Solution processing is a convenient method and also the guarantee for low cost and large-scale organic photovoltaic (OPV) production. It was recently suggested that the absorption of OPV devices can be spectrally extended by introducing ternary semiconductor blends, where a second donor with a complementary absorption spectrum is added into the active layer. In this manuscript we demonstrate the successful replacement of poly(3,4- ethylenedioxythiophene) poly(styrenesulfonate) (PEDOT:PSS) by low temperature solution processed tungsten trioxide (WO 3) nanoparticles for inverted OPV devices based on either poly(3-hexylthiophene) (P3HT): phenyl-C61-butyric acid methyl ester (PCBM) or P3HT: poly[2,1,3-benzothiadiazole-4,7-diyl[4,4- bis(2-ethylhexyl)-4H-cyclopenta[2,1-b:3,4-b′]dithiophene-2,6-diyl]] (Si-PCPDTBT):PCBM active layers. These WO 3 nanoparticles can serve as fully functional anode buffer layers in inverted OPV devices without further treatment, while showing comparable functionality as PEDOT:PSS layers. © 2012 Elsevier B.V. All rights reserved.

Bronnbauer C.,Friedrich - Alexander - University, Erlangen - Nuremberg | Hornich J.,Friedrich - Alexander - University, Erlangen - Nuremberg | Gasparini N.,Friedrich - Alexander - University, Erlangen - Nuremberg | Guo F.,Friedrich - Alexander - University, Erlangen - Nuremberg | And 6 more authors.
Advanced Optical Materials | Year: 2015

Building integrated semitransparent thin-film solar cells is a strategy for future eco-friendly power generation. Organic photovoltaics in combination with dielectric mirrors (DMs) are a potential candidate as they promise high efficiencies in parallel to the possibility to adjust the color and thus the transparency of the whole device. A fully solution processed and printable DM with an easily adjustable reflection maximum is presented that can be facilely attached to solar cells. The DM is optimized via optical simulations to the particular needs of the device with regard to photocurrent enhancement. The excellent agreement between experimental and theoretical results confirms the high optical quality of the printed layers with respect to homogeneity and surface roughness. The used inks are organic-inorganic nanocomposites with a large refractive index contrast of ≈0.7. The short-circuit current is enhanced by up to ≈24% for a semitransparent polymer solar cell. © 2015 WILEY-VCH Verlag GmbH & Co. KGaA, Weinheim.

Lenz T.,Friedrich - Alexander - University, Erlangen - Nuremberg | Richter M.,Friedrich - Alexander - University, Erlangen - Nuremberg | Matt G.J.,Friedrich - Alexander - University, Erlangen - Nuremberg | Luechinger N.A.,Nanograde Ltd. | And 3 more authors.
Journal of Materials Chemistry C | Year: 2015

In this work, we report on the electrical characterization of nanoparticular thin films of zinc oxide (ZnO) and aluminum-doped ZnO (AZO). Temperature-dependent current-voltage measurements revealed that charge transport for both, ZnO and AZO, is well described by the Poole-Frenkel model and excellent agreement between the experimental data and the theoretical predictions is demonstrated. For the first time it is shown that the nature of the charge-transport is not affected by the doping of the nanoparticles and it is proposed that the Poole-Frenkel effect is an intrinsic and universally limiting mechanism for the charge transport in nanoparticular thin films with defect states within the bandgap. © The Royal Society of Chemistry 2015.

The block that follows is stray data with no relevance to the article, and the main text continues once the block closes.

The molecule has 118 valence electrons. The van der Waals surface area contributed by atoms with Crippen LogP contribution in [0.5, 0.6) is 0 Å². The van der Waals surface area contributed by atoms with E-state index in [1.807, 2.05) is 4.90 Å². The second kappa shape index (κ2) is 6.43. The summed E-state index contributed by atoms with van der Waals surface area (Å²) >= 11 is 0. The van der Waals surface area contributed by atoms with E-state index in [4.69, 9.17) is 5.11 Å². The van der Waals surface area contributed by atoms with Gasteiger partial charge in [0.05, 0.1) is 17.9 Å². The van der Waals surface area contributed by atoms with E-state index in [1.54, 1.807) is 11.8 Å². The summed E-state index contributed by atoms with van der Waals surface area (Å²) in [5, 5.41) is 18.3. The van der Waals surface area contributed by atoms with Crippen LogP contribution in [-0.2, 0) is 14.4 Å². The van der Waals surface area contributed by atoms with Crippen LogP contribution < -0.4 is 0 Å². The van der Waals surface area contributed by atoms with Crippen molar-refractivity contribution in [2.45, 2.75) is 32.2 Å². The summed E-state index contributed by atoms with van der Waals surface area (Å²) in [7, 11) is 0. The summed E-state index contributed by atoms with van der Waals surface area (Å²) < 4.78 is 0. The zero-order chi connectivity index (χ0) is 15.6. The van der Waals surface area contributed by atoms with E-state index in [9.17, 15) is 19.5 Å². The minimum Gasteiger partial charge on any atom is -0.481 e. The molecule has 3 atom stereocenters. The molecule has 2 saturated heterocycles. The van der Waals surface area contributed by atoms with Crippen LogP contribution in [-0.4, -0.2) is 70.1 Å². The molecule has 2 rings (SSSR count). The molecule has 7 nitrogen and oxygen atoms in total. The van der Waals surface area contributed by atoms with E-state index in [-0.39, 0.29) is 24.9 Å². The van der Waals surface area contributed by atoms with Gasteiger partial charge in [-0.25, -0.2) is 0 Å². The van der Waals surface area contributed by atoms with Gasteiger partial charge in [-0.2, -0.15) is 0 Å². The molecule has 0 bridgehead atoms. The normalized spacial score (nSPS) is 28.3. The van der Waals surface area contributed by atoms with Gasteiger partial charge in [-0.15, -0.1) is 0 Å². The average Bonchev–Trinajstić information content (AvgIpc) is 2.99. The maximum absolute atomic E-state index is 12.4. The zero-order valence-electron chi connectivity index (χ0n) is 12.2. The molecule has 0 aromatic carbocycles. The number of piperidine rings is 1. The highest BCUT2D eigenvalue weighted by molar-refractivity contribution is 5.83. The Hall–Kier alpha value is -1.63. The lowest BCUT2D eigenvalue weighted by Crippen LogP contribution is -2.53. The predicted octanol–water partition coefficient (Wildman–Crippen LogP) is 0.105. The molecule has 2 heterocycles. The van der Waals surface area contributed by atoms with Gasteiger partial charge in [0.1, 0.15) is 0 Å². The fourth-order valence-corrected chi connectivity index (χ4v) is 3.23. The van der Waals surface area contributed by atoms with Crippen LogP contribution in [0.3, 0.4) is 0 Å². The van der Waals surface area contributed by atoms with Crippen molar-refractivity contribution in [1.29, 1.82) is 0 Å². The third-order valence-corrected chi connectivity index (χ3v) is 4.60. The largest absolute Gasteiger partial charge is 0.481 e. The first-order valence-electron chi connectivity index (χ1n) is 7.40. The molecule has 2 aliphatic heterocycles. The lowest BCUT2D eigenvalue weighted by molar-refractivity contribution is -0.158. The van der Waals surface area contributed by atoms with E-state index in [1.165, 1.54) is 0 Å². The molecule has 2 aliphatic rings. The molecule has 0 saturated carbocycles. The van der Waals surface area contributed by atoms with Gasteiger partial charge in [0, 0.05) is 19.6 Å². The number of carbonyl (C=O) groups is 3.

Luechinger N.A.,Nanograde Ltd. | Hartmeier B.,Nanograde Ltd. | Loher S.F.,Nanograde Ltd. | Stubhan T.,Nanograde Ltd.
Digest of Technical Papers - SID International Symposium | Year: 2015

We have developed novel solution-processable optical nanohybrid materials which are based on metal oxide nanoparticles. By tuning the refractive index (n = 1.25 - 1.95), the electrical conductivity and the haze of these materials, we demonstrate their use for dielectric mirrors, AR-coatings and internal light outcoupling layers and discuss corresponding light extraction concepts for OLED devices. ©2015 SID.

Schumacher C.M.,Institute for Chemical and Bioengineering | Loepfe M.,Institute for Chemical and Bioengineering | Fuhrer R.,Nanograde Ltd. | Grass R.N.,Institute for Chemical and Bioengineering | Stark W.J.,Institute for Chemical and Bioengineering
RSC Advances | Year: 2014

We present a gas combustion powered soft pump made from highly durable and flexible polydimethylsiloxane (soft silicone). Our soft pump was able to run for 10000 combustion cycles at a constant combustion power rating of 500 watts and thus discloses novel prospects for long-lasting soft-machines at high specific energy-densities. This journal is © the Partner Organisations 2014.

PubMed | Friedrich - Alexander - University, Erlangen - Nuremberg, Nanograde Ltd and CAS Institute of Chemistry
Type: Journal Article | Journal: Advanced materials (Deerfield Beach, Fla.) | Year: 2016

A scalable, hysteresis-free and planar architecture perovskite solar cell is presented, employing a flame spray synthesized low-temperature processed NiO (LT-NiO) as hole-transporting layer yielding efficiencies close to 18%. Importantly, it is found that LT-NiO boosts the limits of open-circuit voltages toward an impressive non-radiative voltage loss of 0.226 V only, whereasPSS suffers from significant large non-radiative recombination losses.